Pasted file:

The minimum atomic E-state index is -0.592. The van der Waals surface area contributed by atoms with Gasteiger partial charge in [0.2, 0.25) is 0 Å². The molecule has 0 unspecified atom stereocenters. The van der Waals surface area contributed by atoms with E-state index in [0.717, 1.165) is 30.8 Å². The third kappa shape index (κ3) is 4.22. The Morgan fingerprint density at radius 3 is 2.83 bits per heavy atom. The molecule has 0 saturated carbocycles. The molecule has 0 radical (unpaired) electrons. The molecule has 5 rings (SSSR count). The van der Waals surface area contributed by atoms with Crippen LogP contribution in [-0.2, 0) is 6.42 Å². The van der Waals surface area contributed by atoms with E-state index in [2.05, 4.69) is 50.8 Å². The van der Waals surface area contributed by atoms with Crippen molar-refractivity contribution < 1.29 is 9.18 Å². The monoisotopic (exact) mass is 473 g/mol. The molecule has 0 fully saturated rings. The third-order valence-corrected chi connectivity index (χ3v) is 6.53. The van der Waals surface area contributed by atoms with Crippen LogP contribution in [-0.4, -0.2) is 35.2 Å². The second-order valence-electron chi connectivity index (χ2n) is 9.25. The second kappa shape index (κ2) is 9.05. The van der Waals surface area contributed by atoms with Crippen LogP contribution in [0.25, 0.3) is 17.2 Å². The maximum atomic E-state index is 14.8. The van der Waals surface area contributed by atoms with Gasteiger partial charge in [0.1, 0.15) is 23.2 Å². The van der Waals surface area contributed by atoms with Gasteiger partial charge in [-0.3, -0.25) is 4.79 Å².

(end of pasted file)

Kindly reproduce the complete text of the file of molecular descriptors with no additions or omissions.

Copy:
The minimum atomic E-state index is -0.592. The van der Waals surface area contributed by atoms with Gasteiger partial charge in [0.2, 0.25) is 0 Å². The molecule has 0 unspecified atom stereocenters. The van der Waals surface area contributed by atoms with E-state index in [0.717, 1.165) is 30.8 Å². The third kappa shape index (κ3) is 4.22. The Morgan fingerprint density at radius 3 is 2.83 bits per heavy atom. The molecule has 0 saturated carbocycles. The molecule has 0 radical (unpaired) electrons. The molecule has 5 rings (SSSR count). The van der Waals surface area contributed by atoms with Crippen LogP contribution in [-0.2, 0) is 6.42 Å². The van der Waals surface area contributed by atoms with E-state index in [2.05, 4.69) is 50.8 Å². The van der Waals surface area contributed by atoms with Crippen molar-refractivity contribution < 1.29 is 9.18 Å². The monoisotopic (exact) mass is 473 g/mol. The molecule has 0 fully saturated rings. The third-order valence-corrected chi connectivity index (χ3v) is 6.53. The van der Waals surface area contributed by atoms with Crippen LogP contribution in [-0.4, -0.2) is 35.2 Å². The second-order valence-electron chi connectivity index (χ2n) is 9.25. The second kappa shape index (κ2) is 9.05. The van der Waals surface area contributed by atoms with Crippen LogP contribution in [0.25, 0.3) is 17.2 Å². The maximum atomic E-state index is 14.8. The van der Waals surface area contributed by atoms with Gasteiger partial charge in [0.1, 0.15) is 23.2 Å². The van der Waals surface area contributed by atoms with Gasteiger partial charge in [-0.3, -0.25) is 4.79 Å².